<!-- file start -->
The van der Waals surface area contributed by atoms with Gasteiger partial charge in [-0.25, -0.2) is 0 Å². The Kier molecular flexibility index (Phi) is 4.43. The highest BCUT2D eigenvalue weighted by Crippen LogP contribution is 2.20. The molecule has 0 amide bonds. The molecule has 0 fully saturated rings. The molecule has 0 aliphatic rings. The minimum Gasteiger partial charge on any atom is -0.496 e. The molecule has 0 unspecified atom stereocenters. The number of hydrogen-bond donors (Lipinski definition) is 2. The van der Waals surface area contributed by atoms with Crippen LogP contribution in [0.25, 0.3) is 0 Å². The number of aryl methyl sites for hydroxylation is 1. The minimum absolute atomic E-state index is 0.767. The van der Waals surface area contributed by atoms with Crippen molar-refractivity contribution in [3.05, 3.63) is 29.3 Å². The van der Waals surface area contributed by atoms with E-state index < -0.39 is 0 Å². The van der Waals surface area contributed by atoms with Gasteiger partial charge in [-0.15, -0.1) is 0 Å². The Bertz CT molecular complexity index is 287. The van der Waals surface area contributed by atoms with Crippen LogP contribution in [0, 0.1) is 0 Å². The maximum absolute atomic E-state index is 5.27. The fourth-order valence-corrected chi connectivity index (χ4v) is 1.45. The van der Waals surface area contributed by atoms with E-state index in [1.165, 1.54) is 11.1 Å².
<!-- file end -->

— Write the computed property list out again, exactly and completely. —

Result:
The van der Waals surface area contributed by atoms with Gasteiger partial charge in [-0.25, -0.2) is 0 Å². The Kier molecular flexibility index (Phi) is 4.43. The highest BCUT2D eigenvalue weighted by Crippen LogP contribution is 2.20. The molecule has 0 amide bonds. The molecule has 0 fully saturated rings. The molecule has 0 aliphatic rings. The minimum Gasteiger partial charge on any atom is -0.496 e. The molecule has 0 unspecified atom stereocenters. The number of hydrogen-bond donors (Lipinski definition) is 2. The van der Waals surface area contributed by atoms with Crippen LogP contribution in [0.25, 0.3) is 0 Å². The number of aryl methyl sites for hydroxylation is 1. The minimum absolute atomic E-state index is 0.767. The van der Waals surface area contributed by atoms with Crippen molar-refractivity contribution in [3.05, 3.63) is 29.3 Å². The van der Waals surface area contributed by atoms with E-state index < -0.39 is 0 Å². The van der Waals surface area contributed by atoms with Gasteiger partial charge in [-0.15, -0.1) is 0 Å². The Bertz CT molecular complexity index is 287. The van der Waals surface area contributed by atoms with Crippen LogP contribution in [0, 0.1) is 0 Å². The maximum absolute atomic E-state index is 5.27. The fourth-order valence-corrected chi connectivity index (χ4v) is 1.45. The van der Waals surface area contributed by atoms with E-state index in [1.165, 1.54) is 11.1 Å².